Fury added: "We'll do the rematch but we're going to go away, recalculate, see what's going to happen. We are two great champions. Never mind an anybody, me and this man here are the two greatest heavyweights on the planet.
"I stepped up after the amount of time I had out the ring, there's another certain heavyweight out there. (He's a) chicken - Joshua, where are you AJ?"
Wilder thought he had done enough to see his hand raised, saying in the ring afterwards: "I think with the two knockdowns I definitely won the fight.
"We poured our hearts out tonight, we're both warriors, we both went head-to-head but with those two drops I feel I won the fight. I didn't think he had control of the fight, I think I let out just as much as he did, I wasn't hurt."
Wilder felt he was too eager to grab the knockout, adding on BT Sport: "I was rushing my punches, that's something I usually don't do. Tonight I couldn't let it go tonight, I was forcing my punches instead of just staying patient and just waiting on it.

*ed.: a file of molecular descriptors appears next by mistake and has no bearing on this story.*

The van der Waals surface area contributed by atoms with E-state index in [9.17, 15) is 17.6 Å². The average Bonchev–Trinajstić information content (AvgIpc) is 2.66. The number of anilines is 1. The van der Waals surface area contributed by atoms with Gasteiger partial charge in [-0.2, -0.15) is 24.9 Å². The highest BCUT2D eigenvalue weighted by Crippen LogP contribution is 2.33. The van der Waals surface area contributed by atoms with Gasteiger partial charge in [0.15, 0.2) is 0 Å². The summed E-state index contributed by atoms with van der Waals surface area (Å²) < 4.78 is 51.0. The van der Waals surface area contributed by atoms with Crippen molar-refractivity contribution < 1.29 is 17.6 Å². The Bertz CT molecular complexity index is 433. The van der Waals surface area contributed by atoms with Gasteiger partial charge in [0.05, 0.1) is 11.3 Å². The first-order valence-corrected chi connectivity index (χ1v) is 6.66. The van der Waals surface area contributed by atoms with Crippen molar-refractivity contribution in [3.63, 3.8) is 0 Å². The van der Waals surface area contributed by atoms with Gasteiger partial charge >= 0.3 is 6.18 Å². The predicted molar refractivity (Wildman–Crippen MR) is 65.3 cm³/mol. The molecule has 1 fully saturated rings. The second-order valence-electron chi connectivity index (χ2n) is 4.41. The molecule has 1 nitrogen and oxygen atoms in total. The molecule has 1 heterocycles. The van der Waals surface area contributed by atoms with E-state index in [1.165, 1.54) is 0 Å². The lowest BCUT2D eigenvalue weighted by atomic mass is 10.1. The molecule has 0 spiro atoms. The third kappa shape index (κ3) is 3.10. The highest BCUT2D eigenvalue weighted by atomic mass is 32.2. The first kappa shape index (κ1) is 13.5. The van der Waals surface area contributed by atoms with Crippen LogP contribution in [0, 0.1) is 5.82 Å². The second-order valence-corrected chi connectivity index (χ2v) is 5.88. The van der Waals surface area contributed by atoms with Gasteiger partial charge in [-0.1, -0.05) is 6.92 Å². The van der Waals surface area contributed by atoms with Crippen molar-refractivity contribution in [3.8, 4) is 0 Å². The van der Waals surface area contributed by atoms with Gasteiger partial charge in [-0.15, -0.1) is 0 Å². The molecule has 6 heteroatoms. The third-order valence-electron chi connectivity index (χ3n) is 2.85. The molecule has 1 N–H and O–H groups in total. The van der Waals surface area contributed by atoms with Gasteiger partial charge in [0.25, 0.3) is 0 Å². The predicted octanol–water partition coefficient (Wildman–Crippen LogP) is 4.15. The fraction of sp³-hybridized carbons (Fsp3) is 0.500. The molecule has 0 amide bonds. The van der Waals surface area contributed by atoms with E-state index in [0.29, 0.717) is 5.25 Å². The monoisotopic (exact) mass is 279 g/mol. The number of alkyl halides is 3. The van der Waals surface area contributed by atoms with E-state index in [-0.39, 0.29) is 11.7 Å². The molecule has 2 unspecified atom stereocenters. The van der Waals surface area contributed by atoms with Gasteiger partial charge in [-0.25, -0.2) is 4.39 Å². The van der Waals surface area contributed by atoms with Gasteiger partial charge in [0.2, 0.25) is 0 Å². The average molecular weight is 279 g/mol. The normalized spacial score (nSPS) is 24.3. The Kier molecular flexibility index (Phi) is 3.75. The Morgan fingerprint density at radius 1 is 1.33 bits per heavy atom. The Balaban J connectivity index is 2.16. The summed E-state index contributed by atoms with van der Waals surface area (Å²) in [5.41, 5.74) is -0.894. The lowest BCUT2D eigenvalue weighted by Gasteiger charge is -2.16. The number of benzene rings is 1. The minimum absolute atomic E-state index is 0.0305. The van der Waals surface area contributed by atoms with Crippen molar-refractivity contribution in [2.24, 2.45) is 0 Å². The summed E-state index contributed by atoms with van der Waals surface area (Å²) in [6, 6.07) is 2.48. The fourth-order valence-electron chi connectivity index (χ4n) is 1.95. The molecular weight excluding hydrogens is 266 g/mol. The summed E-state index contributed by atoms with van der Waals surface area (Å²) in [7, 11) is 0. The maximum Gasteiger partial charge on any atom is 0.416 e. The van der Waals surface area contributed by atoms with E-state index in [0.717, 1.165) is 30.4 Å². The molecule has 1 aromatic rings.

"All the build up for the fight, I wanted to really get him out of there and give the fans what they wanted to see.
"It was just a simple fact that I was rushing my punches. When I rush my punches like that they never land and I'm never accurate. The rematch, I guarantee, I'm going to get him."
In front of a 17,698-strong attendance, both fighters entertained from the opening bell when they both threw threatening punches and Wilder landed a hurtful right as they briefly fought toe-to-toe.
Demonstrating his confidence with early periods of showboating, Fury often became the more consistent aggressor and while resisting occasional powerful punches he also made the world's most dangerous puncher swing and miss.
The champion began to fall short with jabs, and watched Fury comfortably take a left uppercut as he pursued the knockout while his left eye began to swell.
Fury was gradually building a convincing lead into the fight's second half as he landed with several straight rights, even when Wilder's occasional successes looked the more hurtful.
The final four were always going to be the most threatening when he tired and his reflexes may have waned, and so it gradually proved when after taking a left-right combination, a right hand to the back of the head knocked him to the canvas.
Fury had twice previously recovered from knockdowns to remain undefeated, and this time the 30-year-old fought back and stuck out his tongue in a sign of his self-belief.
Further success in the 10th round when he landed with both lefts and rights and hurt Wilder, 33, again gave him the momentum when it became increasingly clear the champion was running out of time.